Love ’em or hate ’em, student evaluations of teaching (SETs) are here to stay. Parts <a href="https://www.teachingprofessor.com/free-article/its-time-to-discuss-student-evaluations-bias-with-our-students-seriously/" target="_blank"...
At heart, teaching is about explaining something in a way that another understands. But it’s easy to forget this simple fact and fall into a “covering content” mentality rather than a “producing understanding” mindset. This is where we walk through information like reading a textbook without thinking in terms of communicating with our students, which is akin to using PowerPoint for a marriage proposal.
This is why many people love TED Talks—they shed the trappings of a traditional lecture by focusing on communicating with the audience. This is also why Common Craft videos, which explain concepts using simple paper cutouts moved on and off of a background, are popular. Their simple format forces the creator to focus on whittling down the message to its essence and explaining it “in Plain English,” as Lee and Sachi LeFever, the creators of Common Craft, used to put into the title of their videos. In their view, it’s the very constraints of the Common Craft format that make it so effective. The limited number of available tools stretches the imagination in a way that reveals possibilities and connections that are obscured when we are given unlimited choices.
In particular, the Common Craft format is ideal for introducing concepts in an online lesson. All effective communication begins by getting your audience’s attention, meaning that you should introduce lessons with something that motivates students to learn more. Common Craft–type videos force us to mine out what is important in a topic and explain it in a way that the audience understands.
Here are a variety of methods for creating Common Craft–style videos.
The original Common Craft videos used paper cutouts and real hands to move them on and off of a surface. Teachers who want to do the same can purchase a pack of over 2,200 Common Craft–style images for $34 on their website. Then they print the images that they want, tie a camera above a table, and record their hands placing the cutouts on the surface.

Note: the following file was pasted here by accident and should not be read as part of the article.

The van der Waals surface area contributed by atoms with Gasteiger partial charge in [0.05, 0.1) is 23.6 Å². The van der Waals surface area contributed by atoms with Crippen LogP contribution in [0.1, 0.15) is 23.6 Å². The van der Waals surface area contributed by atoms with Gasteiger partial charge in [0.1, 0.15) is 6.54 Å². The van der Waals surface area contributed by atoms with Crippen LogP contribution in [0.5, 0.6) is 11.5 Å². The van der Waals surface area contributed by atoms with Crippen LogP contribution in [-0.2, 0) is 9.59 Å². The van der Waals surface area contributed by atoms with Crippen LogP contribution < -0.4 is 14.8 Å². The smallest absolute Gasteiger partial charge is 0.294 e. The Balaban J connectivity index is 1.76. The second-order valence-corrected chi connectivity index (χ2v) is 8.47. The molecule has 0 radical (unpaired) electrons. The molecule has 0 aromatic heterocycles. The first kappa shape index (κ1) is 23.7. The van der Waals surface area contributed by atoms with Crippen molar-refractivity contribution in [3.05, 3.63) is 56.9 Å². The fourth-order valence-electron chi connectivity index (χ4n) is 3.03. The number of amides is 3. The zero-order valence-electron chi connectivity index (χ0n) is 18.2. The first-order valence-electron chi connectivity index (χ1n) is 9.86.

The best way to make these videos is to record the narration first, as narration determines pacing and imagery. Some people recommend recording the audio with the video together by speaking and moving images on and off the table with the camera recording narration, but that makes it hard to get quality audio. Plus, the narration can become choppy as the speaker pauses while waiting for the cutouts to arrive or leave. It is better to record your audio first in a program such as Audacity and then edit it down to the final version by deleting all the mistakes.
It is also common to drain the emotion out of your voice when being recorded. This is why it is important to force yourself to speak with more vocal inflections than you might normally do. Listen to the emphases added in the Common Craft videos and try to match them as this emphasis is critical to maintaining audience interest. If you sound bored with your topic, your viewer will be as well.
Once you have your narration, line up the cutouts off of the table, start the camera recording without sound if you can (you can also remove it in editing), and play the narration out loud while moving pieces on an off the table in sync with the narration. Afterward, use a video editor such as WeVideo to combine the camera recording with the audio recording. Common Craft even offers a free course on how to make videos that comes with 100 free cutouts.
Common Craft has moved away from the original paper cutouts to a completely digital format that mimics physical hands and cutouts. The advantage of this method is that you can do it entirely on your computer, and this is my preferred way of making Common Craft–style videos. VideoScribe and Powtoons are the two best systems for making these videos. Both allow teachers (or students) to make short videos for free that include a watermark or to pay for a relatively inexpensive plan to eliminate the watermark (the same is true of WeVideo). Note that you can also use the free plan and trim out the watermark with a video editor, but a part of me wonders whether this is an unethical means of taking advantage of the company’s free offer.
These systems give the creator a blank white screen on which to compose their video. Once again, you would record your audio narration first and upload it to the system. Then you would either grab images from the system’s built-in image library or upload your own to accompany the narration. They even have a feature that allows you to have a hand sliding the images on and off of the screen as well as writing out any text that you add. Take a look at this example of a video introducing the concepts of paternalism and patient autonomy in my medical ethics class. Also watch this tutorial on how to make Common Craft–style videos with Powtoon.
Richard Byrne has devised a method for making Common Craft–style videos using a presentation system, such as Google Slides or PowerPoint, along with screencasting. This method does not allow for hands moving images on and off of the screen or writing text, but it can be done with free tools without a watermark. See his tutorial on how this is done.
However you make them, Common Craft–style videos are a great way to explain concepts in an online course.